Tolkien, John Ronald Reuel (1892–1973) Oxford professor and author of the epic story The Lord of the Rings, considered by some to be the greatest literary achievement of the 20th century. J. R. R. Tolkien also wrote The Hobbit, Or There and Back Again and several other books about the lives and histories of all the people and magical creatures who live in Middle-Earth. Arthur Reuel Tolkien and his wife Mabel Suffield, Tolkien’s parents, emigrated to the Orange Free State, now part of South Africa, from England in the 1890s to help establish a branch of an English bank in Bloemfontein. J. R. R., called Ronald, was their first child, born January 3, 1892, followed by his brother Hilary Arthur Reuel, born February 17, 1894. In 1895, at the age of three, Mabel— exhausted from the South African climate—left with the two boys and returned to England to see her family. Arthur promised to join them in a few months, but before he could leave he died of rheumatic fever, leaving his young family in financial straits. Mabel and her sons briefly lived with her parents in Birmingham, in Warwickshire, and then took lodgings in the nearby town of Sarehole. Young Ronald loved Sarehole and the Warwickshire countryside, which he recalled in the descriptions of the Shire. Tolkien’s mother tutored her sons at home the first few years, introducing Ronald to the wonders of plants and gardening. But his favorite lessons were in languages, in which he excelled. Ronald could read by age four, learned to write fluently not long afterward, and already knew some Latin by the time he entered St. Edward’s School, Birmingham, in 1900. That same year, his mother and her sister May converted to Catholicism, an event that estranged Tolkien, John Ronald Reuel 313 the family from their Protestant relatives on both sides. Ronald remained a devout Catholic for the rest of his life. In November 1904, when Ronald was only 12 and Hilary 10, their mother died from diabetes, leaving the boys orphaned and destitute. Father Francis Xavier Morgan, parish priest of the Birmingham Oratory in the suburb of Edgbaston, became the boys’ guardian and cared for them throughout the rest of their school years. Ronald studied the classics, Anglo-Saxon, and Middle English. Tolkien received a scholarship to Exeter College at Oxford University in 1911. Unable to house the boys at the Oratory, Father Francis arranged for them to live in a boardinghouse run by a Mrs. Faulkner. When Tolkien was 16, he noticed a young woman named Edith Bratt, 19, who also boarded at Mrs. Faulkner’s, and they struck up a friendship. Believing that Tolkien was too young and fearing that he would not continue his education, Father Francis forbade Tolkien from seeing or corresponding with Miss Bratt until he was 21. Stoically, Tolkien concentrated on his studies, immersing himself in Old and Middle English, Gothic German, Old Norse, Welsh, and Finnish as well as the classics, changing his degree program to philology. He even invented his own language, which he called Quenya, based on Finnish and Welsh. Quenya eventually emerged as High Elvish. Tolkien turned 21 in 1913 and immediately tried to contact Edith Bratt. By this time she had accepted another proposal of marriage but broke it off. In 1914, Edith converted to Catholicism and moved to the castle town of Warwick. Tolkien finished Oxford with a first-class degree in June 1915. World War I had begun the previous August, and after graduation he enlisted as a second lieutenant in the Lancashire Fusilliers. When it appeared that he would be leaving for France, Tolkien and Edith married on March 22, 1916. Tolkien saw active duty as a communication officer at the Battle of the Somme, but within four months (by the end of October 1916) he had contracted “trench fever” from the unsanitary conditions of the trenches and was sent back to England in November to recuperate. He did not return to the Front, which saved his life. Many of his comrades and friends from school did not survive the war. While he recovered, Tolkien began to write the stories that would someday form the basis of The Silmarillion (the lore of the Elves) and The Lord of the Rings. Tolkien described his tales as a mythology for England: legends that he believed lost due to barbarian invasion and conquest by the Normans in 1066. He undertook such an endeavor as a tribute to his fallen friends. When Armistice was signed in November 1918, Tolkien already had feelers out to obtain academic employment. The Tolkiens’ first child, John Francis Reuel, was one year old, born in November 1917. (John Francis later became Father John Tolkien.) His first job was as a lexicographer for the Oxford English Dictionary, then in preparation, but by 1920, he was the Reader in English Language at the University of Leeds. Their second son, Michael Hilary Reuel, was born in Oct. 1920. While at Leeds, Tolkien collaborated with E. V. Gordon on a well-received edition of Sir Gawain and the Green Knight Third son Christopher Reuel was born in 1924. In 1925, Tolkien returned to Oxford as the Rawlinson and Bosworth Professor of Anglo-Saxon, where his lectures on the En-glish epic poem Beowulf and the origins of the Welsh language cemented his reputation. Tolkien also helped found a group of Oxford friends who met to listen and comment on each other’s work; besides Tolkien, the most prominent member of “The Inklings” was C. S. Lewis, author of The Chronicles of Narnia and Tolkien’s closest friend. Tolkien’s deep Catholic faith inspired Lewis to return to Christianity. The Tolkiens’ last child, Priscilla Anne Reuel, arrived in 1929. Tolkien continued writing his mythological stories. One day, while grading a student’s exam, he found a blank sheet in the test booklet, and without thinking wrote, “In a hole in the ground there lived a hobbit.” That led to research about what a Hobbit might be, why they lived in holes, their habits, and so forth and grew into The Hobbit, Or There and Back Again, told to his four children. Tolkien submitted it to his publisher, Stanley Unwin, who passed the manuscript to his then 10-year-old son, Raynor, for his perspective. Raynor loved it, and The Hobbit was published in 1937. Allen and Unwin (now part of HarperCollins) asked for more Hobbit stories. Tolkien tried to submit his manuscript for The Silmarillion, but those tales concerned Elves and Men, not Hobbits. So in the late 1930s, Tolkien began to write The Lord of the Rings, but with the advent of World War II, paper rationing and Tolkien’s own curious nature—leading him to research everything he could about any subject—the work was not published until 1954–55 in the United Kingdom and later in the United States. His son Christopher, who has been the editor of his father’s papers, published a four-volume work entitled The History of The Lord of the Rings which explains his father’s work and the various revisions of nearly every part of the books. Especially during the War, Tolkien wrote and rewrote on the same piece of paper. Christopher Tolkien told that his father was thrilled to find exams written on one side of the paper so that he could use the other side. In 1945, Tolkien moved to Merton College at Oxford as the Merton Professor of English Language and Literature. He continued teaching and writing, each year promising his publisher that he was nearly finished with The Lord of the Rings. Tolkien never envisioned LOTR as a trilogy but instead as one large volume comprised of six books: “The Return of the Shadow,” “The Fellowship of the Ring,” “The Treason of Isengard,” “The Journey to Mordor,” “The War of the Ring,” and “The Return of the King.” But with paper still short and Stanley Unwin unsure of sales (Raynor, now an adult working at Allen and Unwin, was confident of success), the decision was made to release LOTR as a trilogy: The Fellowship of the 314 Tolkien, John Ronald Reuel Ring, The Two Towers, and The Return of the King. Tolkien did not like the third title because he felt it gave away the plot. In 1965, U.S. publisher Ace Books released an unauthorized version of the trilogy, capitalizing on a loophole that allowed them to forego paying royalties because the originals said, “Printed in Great Britain.” Fans of the books, which had by then become cult classics, complained so loudly that Ace removed its edition and paid a small royalty to Tolkien. To regain copyright control, Tolkien began to reedit and revise the first editions; these resulted in a paperback edition from Ballantine Books in 1966. Typographical errors and mistakes in the minutiae of detail continued to plague Tolkien; every time a new edition was released something would be changed as something else was fixed. Later authorized editions include a slipcased edition in 1969, a Folio Society edition in 1977, and a one-volume “collectors’ edition” from Houghton Mifflin in 1986. Christopher Tolkien continues to submit corrections even now. The Lord of the Rings has been translated into many languages. More than one million Germans in 2004 voted the trilogy their favorite work of fiction, and polls in Great Britain and South Africa find Tolkien one of the top-100 people in both nations (he is the only person to be on both lists). Tolkien’s saga expanded the demand for fantasy fiction and influenced the popularity of role-playing games like “Dungeons and Dragons.” The success of Peter Jackson’s film versions of the trilogy brings a whole new generation of travelers to Middle-Earth. Tolkien the philologist, the lover of language and words, also changed Modern English. Prior to the publication of The Lord of the Rings, the plurals of “elf” and “dwarf” were “elfs” and “dwarfs,” as in “Snow White and the Seven . . .” But due to Tolkien’s insistence that the plurals he wanted were “elves” and “dwarves,” they have become common usage; he also changed “elfin” to “elven” and “elfish” to “elvish.” After Tolkien retired in 1969, he and Edith moved to Bournemouth. Edith died on November 22, 1971, and Tolkien returned to Oxford where he took rooms in Merton College. Tolkien died on September 2, 1973, after a brief bout of pneumonia. Tolkien had often described the love he and Edith shared as being like that of Beren and Lúthien, the human/elven lovers in The Silmarillion and the models for the love of Aragorn and Arwen in The Lord of the Rings. To honor that love, Ronald and Edith were buried in a single grave in the Catholic section of Wolvercote cemetery outside Oxford under the following epitaph: Edith Mary Tolkien, Lúthien, 1889–1971 John Ronald Reuel Tolkien, Beren, 1892–1973. Other Works by J. R. R. Tolkien: The Adventures of Tom Bombadil The Road Goes Ever On Farmer Giles of Ham The Father Christmas Letters Sir Gawain, Pearl and Sir Orfeo Unfinished Tales of Númenor and Middle-Earth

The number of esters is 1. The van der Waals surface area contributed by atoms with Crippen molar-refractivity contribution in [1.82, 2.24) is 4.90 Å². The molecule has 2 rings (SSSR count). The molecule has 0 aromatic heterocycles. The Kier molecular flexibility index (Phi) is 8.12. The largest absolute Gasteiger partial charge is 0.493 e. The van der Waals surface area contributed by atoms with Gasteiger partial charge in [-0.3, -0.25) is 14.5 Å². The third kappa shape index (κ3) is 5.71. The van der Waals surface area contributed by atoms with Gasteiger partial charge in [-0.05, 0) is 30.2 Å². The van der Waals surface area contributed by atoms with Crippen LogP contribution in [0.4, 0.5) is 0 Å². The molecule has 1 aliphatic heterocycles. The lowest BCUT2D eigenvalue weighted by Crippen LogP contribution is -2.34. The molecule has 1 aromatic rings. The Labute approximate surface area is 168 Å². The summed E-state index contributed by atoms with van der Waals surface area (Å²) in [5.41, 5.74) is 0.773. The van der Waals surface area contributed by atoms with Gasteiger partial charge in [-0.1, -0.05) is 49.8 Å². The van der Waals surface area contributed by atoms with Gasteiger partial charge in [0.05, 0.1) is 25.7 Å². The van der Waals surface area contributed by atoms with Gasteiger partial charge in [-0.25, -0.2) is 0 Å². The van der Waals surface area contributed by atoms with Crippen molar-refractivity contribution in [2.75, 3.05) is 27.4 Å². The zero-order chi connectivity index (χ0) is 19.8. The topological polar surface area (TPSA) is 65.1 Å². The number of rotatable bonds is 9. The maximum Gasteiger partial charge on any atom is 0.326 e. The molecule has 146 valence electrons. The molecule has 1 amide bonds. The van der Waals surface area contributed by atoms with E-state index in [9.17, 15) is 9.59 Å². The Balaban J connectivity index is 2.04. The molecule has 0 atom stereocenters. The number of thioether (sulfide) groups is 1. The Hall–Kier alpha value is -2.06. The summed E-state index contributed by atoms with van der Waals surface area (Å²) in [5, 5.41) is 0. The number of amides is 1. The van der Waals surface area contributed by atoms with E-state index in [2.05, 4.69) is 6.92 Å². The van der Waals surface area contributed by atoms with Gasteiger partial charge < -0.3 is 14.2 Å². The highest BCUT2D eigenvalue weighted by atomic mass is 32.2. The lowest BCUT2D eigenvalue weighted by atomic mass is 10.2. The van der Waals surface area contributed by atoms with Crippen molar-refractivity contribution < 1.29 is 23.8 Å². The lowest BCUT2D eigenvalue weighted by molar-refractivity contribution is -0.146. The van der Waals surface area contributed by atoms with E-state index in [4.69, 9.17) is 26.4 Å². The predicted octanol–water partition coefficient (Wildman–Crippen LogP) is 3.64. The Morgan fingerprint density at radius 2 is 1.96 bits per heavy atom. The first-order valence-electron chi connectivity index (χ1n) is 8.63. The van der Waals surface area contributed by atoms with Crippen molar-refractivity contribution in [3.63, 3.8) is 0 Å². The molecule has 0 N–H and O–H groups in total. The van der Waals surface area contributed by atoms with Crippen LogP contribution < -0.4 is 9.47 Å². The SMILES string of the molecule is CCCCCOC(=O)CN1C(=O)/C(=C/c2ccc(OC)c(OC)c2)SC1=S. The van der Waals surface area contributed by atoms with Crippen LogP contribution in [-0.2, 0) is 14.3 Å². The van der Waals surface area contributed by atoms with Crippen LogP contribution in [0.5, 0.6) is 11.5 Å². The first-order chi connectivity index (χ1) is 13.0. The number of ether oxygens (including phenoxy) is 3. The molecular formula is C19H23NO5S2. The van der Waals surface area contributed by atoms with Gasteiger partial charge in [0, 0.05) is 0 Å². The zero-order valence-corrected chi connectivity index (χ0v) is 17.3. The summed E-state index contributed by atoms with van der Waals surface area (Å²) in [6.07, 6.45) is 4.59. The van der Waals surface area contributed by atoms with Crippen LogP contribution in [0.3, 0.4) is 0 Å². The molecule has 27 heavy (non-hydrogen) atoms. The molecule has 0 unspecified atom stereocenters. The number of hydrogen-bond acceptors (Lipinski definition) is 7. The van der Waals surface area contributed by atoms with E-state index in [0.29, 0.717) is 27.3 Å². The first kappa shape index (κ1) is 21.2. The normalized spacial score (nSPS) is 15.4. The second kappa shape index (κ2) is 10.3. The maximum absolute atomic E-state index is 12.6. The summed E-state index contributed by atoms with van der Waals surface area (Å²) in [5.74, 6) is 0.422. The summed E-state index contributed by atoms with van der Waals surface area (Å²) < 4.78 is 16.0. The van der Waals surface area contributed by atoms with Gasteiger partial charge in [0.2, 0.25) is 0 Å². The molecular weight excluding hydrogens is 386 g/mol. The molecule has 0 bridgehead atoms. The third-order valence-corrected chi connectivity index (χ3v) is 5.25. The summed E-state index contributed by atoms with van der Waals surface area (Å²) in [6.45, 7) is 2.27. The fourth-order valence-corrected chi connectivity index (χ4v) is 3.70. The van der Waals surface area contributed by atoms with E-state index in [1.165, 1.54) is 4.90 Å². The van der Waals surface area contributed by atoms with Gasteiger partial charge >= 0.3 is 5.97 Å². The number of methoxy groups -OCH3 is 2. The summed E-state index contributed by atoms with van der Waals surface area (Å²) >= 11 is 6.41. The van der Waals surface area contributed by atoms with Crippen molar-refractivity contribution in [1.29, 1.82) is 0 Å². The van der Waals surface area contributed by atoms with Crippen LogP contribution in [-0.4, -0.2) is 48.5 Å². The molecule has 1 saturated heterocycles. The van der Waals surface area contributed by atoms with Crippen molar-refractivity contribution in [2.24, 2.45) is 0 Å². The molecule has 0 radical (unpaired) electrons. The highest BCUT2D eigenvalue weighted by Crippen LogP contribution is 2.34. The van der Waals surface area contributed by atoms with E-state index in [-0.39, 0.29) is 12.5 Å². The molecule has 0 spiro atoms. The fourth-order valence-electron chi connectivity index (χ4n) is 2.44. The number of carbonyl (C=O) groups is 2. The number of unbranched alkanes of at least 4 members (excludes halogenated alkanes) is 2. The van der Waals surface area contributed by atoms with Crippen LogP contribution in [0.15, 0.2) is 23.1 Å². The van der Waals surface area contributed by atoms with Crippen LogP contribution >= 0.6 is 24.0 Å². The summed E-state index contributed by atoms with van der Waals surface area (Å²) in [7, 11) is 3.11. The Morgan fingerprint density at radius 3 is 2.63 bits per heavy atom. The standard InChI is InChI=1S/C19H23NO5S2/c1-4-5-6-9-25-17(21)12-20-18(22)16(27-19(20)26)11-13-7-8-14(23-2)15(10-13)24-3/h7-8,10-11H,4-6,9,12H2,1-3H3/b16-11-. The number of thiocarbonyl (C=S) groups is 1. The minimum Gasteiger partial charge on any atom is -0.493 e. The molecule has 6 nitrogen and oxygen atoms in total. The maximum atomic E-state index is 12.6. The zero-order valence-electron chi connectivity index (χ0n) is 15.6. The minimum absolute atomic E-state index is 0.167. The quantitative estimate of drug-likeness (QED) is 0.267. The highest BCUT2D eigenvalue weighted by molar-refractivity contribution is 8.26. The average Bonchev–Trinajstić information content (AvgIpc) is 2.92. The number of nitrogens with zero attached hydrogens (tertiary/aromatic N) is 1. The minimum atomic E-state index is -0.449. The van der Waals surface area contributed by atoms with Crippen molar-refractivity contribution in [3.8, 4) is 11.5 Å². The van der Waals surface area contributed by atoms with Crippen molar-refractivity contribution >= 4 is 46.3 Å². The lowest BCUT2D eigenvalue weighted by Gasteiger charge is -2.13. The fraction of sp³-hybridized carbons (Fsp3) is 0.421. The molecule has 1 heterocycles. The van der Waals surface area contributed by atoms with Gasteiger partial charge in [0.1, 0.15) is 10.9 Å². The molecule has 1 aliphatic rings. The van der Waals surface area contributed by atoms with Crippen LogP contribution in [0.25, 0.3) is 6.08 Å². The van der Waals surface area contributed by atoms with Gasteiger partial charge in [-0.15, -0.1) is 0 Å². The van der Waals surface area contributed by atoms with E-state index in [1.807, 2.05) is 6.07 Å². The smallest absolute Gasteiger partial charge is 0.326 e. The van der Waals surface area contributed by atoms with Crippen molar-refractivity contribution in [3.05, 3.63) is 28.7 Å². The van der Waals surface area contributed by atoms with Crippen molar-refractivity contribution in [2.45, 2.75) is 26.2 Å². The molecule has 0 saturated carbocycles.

Doughan, David. “Who Was Tolkien?” The Tolkien Society. Available online. URL: www.tolkiensociety.org/tolkien/ biography.html. Downloaded October 17, 2004. “An Illustrated Biography of J. R. R. Tolkien, Together with an Interpretation of Some Ideas in His Stories.” Available online. URL: https://home.freeuk.net/webbuk2/tolkienbiography.htm. Downloaded January 21, 2005. “J. R. R. Tolkien: A Biography.” Available online. URL: www. indepthinfo.com/tolkien/biography.shtml. Downloaded January 21, 2005. Reynolds, Pat. “The Lord of the Rings: The Tale of a Text.” The Tolkien Society. Available online. URL: www.tolkien society.org/tolkien/tale.html. Downloaded October. 17, 2004.